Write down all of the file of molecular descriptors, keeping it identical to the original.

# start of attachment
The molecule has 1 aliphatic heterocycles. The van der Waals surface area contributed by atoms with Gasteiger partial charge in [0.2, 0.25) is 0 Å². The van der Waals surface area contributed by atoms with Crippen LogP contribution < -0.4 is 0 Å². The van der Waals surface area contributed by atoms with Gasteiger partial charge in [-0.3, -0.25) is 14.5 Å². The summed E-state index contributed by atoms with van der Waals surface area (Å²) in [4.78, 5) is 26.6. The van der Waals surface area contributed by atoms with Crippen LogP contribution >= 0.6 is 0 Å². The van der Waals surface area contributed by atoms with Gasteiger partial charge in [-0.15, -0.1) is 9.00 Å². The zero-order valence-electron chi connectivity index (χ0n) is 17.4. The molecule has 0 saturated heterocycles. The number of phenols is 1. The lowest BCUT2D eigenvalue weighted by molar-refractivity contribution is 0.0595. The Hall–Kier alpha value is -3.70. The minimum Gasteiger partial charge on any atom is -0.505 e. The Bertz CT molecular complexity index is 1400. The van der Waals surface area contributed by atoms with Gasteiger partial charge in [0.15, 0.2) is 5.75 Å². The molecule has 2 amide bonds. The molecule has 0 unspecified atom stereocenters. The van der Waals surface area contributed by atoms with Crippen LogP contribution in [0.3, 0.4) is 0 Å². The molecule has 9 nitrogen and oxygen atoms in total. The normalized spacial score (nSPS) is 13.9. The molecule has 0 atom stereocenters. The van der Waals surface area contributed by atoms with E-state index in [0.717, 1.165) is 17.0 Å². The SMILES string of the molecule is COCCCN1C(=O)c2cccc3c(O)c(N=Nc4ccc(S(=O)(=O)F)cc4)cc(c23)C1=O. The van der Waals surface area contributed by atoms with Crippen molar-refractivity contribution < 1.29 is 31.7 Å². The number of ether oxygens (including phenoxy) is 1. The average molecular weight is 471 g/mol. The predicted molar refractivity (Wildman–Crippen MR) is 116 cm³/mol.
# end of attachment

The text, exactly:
The molecule has 1 aliphatic heterocycles. The van der Waals surface area contributed by atoms with Gasteiger partial charge in [0.2, 0.25) is 0 Å². The van der Waals surface area contributed by atoms with Crippen LogP contribution < -0.4 is 0 Å². The van der Waals surface area contributed by atoms with Gasteiger partial charge in [-0.3, -0.25) is 14.5 Å². The summed E-state index contributed by atoms with van der Waals surface area (Å²) in [4.78, 5) is 26.6. The van der Waals surface area contributed by atoms with Crippen LogP contribution >= 0.6 is 0 Å². The van der Waals surface area contributed by atoms with Gasteiger partial charge in [-0.15, -0.1) is 9.00 Å². The zero-order valence-electron chi connectivity index (χ0n) is 17.4. The molecule has 0 saturated heterocycles. The number of phenols is 1. The lowest BCUT2D eigenvalue weighted by molar-refractivity contribution is 0.0595. The Hall–Kier alpha value is -3.70. The minimum Gasteiger partial charge on any atom is -0.505 e. The Bertz CT molecular complexity index is 1400. The van der Waals surface area contributed by atoms with Gasteiger partial charge in [0.15, 0.2) is 5.75 Å². The molecule has 2 amide bonds. The molecule has 0 unspecified atom stereocenters. The van der Waals surface area contributed by atoms with Crippen LogP contribution in [0.3, 0.4) is 0 Å². The molecule has 9 nitrogen and oxygen atoms in total. The normalized spacial score (nSPS) is 13.9. The molecule has 0 atom stereocenters. The van der Waals surface area contributed by atoms with E-state index in [0.717, 1.165) is 17.0 Å². The SMILES string of the molecule is COCCCN1C(=O)c2cccc3c(O)c(N=Nc4ccc(S(=O)(=O)F)cc4)cc(c23)C1=O. The van der Waals surface area contributed by atoms with Crippen molar-refractivity contribution < 1.29 is 31.7 Å². The number of ether oxygens (including phenoxy) is 1. The average molecular weight is 471 g/mol. The predicted molar refractivity (Wildman–Crippen MR) is 116 cm³/mol.